The Hawaii manager felt his team's tough pre-regional schedule helped to get the team ready for the close games they would face in San Bernardino.

"Our state tournament was the hardest I've seen in my three years here," noted Donahue. Waipio lost their opening round game at the state tournament, then won five in a row, including a pair of one-run wins over previously undefeated Kaimuki Little League in the championship series. "I think that really prepared us for this."

Waipio then fell to Nevada, as Blasko earned his second win of the tournament and added to a strikeout tally that would reach 37 in 14-1/3 innings by the close of the tournament.

"You can't take anything away from their pitcher," said Timo Donahue. "He pitched a great game."

After struggling against Blasko and Paseo Verde, Waipio was also pressed for offense early in its semifinal round win over Pleasanton American. The Hawaiians didn't register their first hit until Jedd Andrade's run-scoring double with two outs in the fourth inning, but a two-run homer from Tokunaga and a two-run double by Andrade the following inning helped to lift Waipio into the championship game.

"We're not hitting the ball the way we're capable," noted Timo Donahue. "But we're still getting breaks and winning, even without hitting the ball."

The breaks continued once the team reached South Williamsport. Waipio survived a 1 hour 25 minute rain delay in their opening day 3-1 victory over Shelton National (Connecticut) Little League, then rallied from deficits to win their next two pool games, and rallied again in a 9-4 U.S. semifinal round win over Mill Creek (Washington) Little League. Then came the unlikeliest comeback of all: a Lazarus-like escape from a 5-1 deficit in the bottom of the sixth inning that gave Waipio a 7-5 victory over South Lake Charles (Louisiana) Little League in the U.S. championship game. After defeating Mexico the next day, Waipio stood alone atop the Little League world.

South Lake Charles manager Charlie Phillips pointed straight to the core element of the Hawaiian team's DNA after Waipio's last-ditch comeback stunned the Louisiana team.

"I liked them a lot. I like their attitude," said the Louisiana manager of the eventual Little League World Series champions. "I like their effort, and they just scrap and play hard. I'm proud for them; they deserved it. They earned it."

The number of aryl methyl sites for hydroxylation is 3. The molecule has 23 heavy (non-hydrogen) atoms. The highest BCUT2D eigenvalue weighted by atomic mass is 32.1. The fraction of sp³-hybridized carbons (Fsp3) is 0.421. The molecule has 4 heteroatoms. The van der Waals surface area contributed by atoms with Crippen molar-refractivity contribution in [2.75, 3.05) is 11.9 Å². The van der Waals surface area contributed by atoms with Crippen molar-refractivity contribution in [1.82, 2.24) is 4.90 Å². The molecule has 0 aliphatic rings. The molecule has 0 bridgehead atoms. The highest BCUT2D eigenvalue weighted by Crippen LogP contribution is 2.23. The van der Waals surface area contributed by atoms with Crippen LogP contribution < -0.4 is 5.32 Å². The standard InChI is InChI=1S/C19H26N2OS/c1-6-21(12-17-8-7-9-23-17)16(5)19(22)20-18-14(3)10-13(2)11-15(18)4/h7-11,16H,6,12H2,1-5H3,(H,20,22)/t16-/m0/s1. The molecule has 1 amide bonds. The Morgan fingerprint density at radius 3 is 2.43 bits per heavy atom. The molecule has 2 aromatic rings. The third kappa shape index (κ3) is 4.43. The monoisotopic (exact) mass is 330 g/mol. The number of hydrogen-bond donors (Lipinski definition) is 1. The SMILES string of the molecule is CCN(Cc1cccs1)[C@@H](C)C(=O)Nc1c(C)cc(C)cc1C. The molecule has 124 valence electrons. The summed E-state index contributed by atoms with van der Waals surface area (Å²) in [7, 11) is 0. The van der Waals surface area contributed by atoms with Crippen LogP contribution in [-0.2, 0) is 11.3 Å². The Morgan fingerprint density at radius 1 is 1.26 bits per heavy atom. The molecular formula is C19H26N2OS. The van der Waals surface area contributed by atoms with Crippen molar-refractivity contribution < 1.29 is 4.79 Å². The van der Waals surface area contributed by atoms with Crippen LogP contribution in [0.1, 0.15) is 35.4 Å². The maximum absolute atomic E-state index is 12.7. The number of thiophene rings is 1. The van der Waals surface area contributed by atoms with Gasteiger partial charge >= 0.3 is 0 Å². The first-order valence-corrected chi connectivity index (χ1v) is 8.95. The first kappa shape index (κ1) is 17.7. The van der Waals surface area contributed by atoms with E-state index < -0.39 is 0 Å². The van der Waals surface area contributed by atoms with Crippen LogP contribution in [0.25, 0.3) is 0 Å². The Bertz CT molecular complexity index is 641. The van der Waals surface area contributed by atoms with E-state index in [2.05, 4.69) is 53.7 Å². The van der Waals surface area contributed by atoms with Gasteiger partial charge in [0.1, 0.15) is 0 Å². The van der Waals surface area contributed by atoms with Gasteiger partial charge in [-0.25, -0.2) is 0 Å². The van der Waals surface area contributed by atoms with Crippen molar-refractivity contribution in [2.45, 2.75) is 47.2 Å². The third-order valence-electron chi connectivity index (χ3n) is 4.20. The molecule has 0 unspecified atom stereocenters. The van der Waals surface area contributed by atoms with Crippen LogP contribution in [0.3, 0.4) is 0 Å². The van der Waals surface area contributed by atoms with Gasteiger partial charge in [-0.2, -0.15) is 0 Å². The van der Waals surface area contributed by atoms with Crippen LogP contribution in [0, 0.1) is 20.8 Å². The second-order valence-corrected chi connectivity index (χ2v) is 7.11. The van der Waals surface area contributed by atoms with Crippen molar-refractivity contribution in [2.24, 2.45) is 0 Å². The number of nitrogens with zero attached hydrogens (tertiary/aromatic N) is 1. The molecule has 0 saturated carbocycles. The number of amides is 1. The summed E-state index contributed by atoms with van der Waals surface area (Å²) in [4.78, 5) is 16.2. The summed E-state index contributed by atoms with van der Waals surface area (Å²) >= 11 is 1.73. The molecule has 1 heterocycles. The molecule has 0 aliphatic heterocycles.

Pool Play Game 1 1 2 3 4 5 6 7 R H E
Arrowhead (Arizona) 0 2 0 1 0 0 3 4 1
Cedar American (Utah) 2 1 0 0 0 1 4 5 0
  Pool Play Game 2
Pleasanton American (NoCal) 1 0 0 0 0 0 1 1 0
Waipio (Hawaii) 0 0 0 0 0 2 2 0 3
  Pool Play Game 3
Paseo Verde (Nevada) 0 7 4 0 11 11 0
Aliso Viejo National (SoCal) 0 0 0 0 0 2 1
  Pool Play Game 4
Aliso Viejo National (SoCal) 0 0 0 1 3 4 8 5 0
Cedar American (Utah) 0 0 0 0 0 0 0 4 4
  Pool Play Game 5
Paseo Verde (Nevada) 0 0 2 4 0 1 7 8 0
Pleasanton American (NoCal) 0 3 0 0 0 0 3 4 3
  Pool Play Game 6
Arrowhead (Arizona) 0 0 1 0 0 0 1 4 2
Waipio (Hawaii) 1 0 0 4 0 x 5 3 0
  Pool Play Game 7
Waipio (Hawaii) 2 2 0 0 5 3 12 10 0
Cedar American (Utah) 0 0 2 0 0 0 2 3 1
  Pool Play Game 8
Aliso Viejo National (SoCal) 2 0 2 1 0 0 5 7 2
Pleasanton American (NoCal) 3 0 0 0 4 x 7 7 2
  Pool Play Game 9
Arrowhead (Arizona) 0 3 0 1 0 1 5 5 3
Pleasanton American (NoCal) 0 6 1 0 1 x 8 9 2
  Pool Play Game 10
Waipio (Hawaii) 0 1 0 0 0 0 1 3 3
Paseo Verde (Nevada) 2 1 0 1 0 x 4 7 2
  Pool Play Game 11
Paseo Verde (Nevada) 0 0 2 3 0 0 5 10 12 0
Cedar American (Utah) 0 0 0 0 4 1 1 6 8 2
  Pool Play Game 12
Aliso Viejo National (SoCal) 0 1 0 0 0 0 1 9 2
Arrowhead (Arizona) 0 0 0 0 0 2 2 3 0
  Semifinal Round
Waipio (Hawaii) 0 0 0 1 4 3 8 6 1
Pleasanton American (NoCal) 0 0 0 0 0 0 0 1 2
  Semifinal Round
Paseo Verde (Nevada) 2 3 0 5 2 2 14 11 2
Arrowhead (Arizona) 4 2 0 0 0 2 8 11 3
  Championship Game
Paseo Verde (Nevada) 0 0 3 0 0 0 3 5 1
Waipio (Hawaii) 3 0 0 1 0 x 4 4 0

Toward the past

Toward the present

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Last revision: 06/13/2009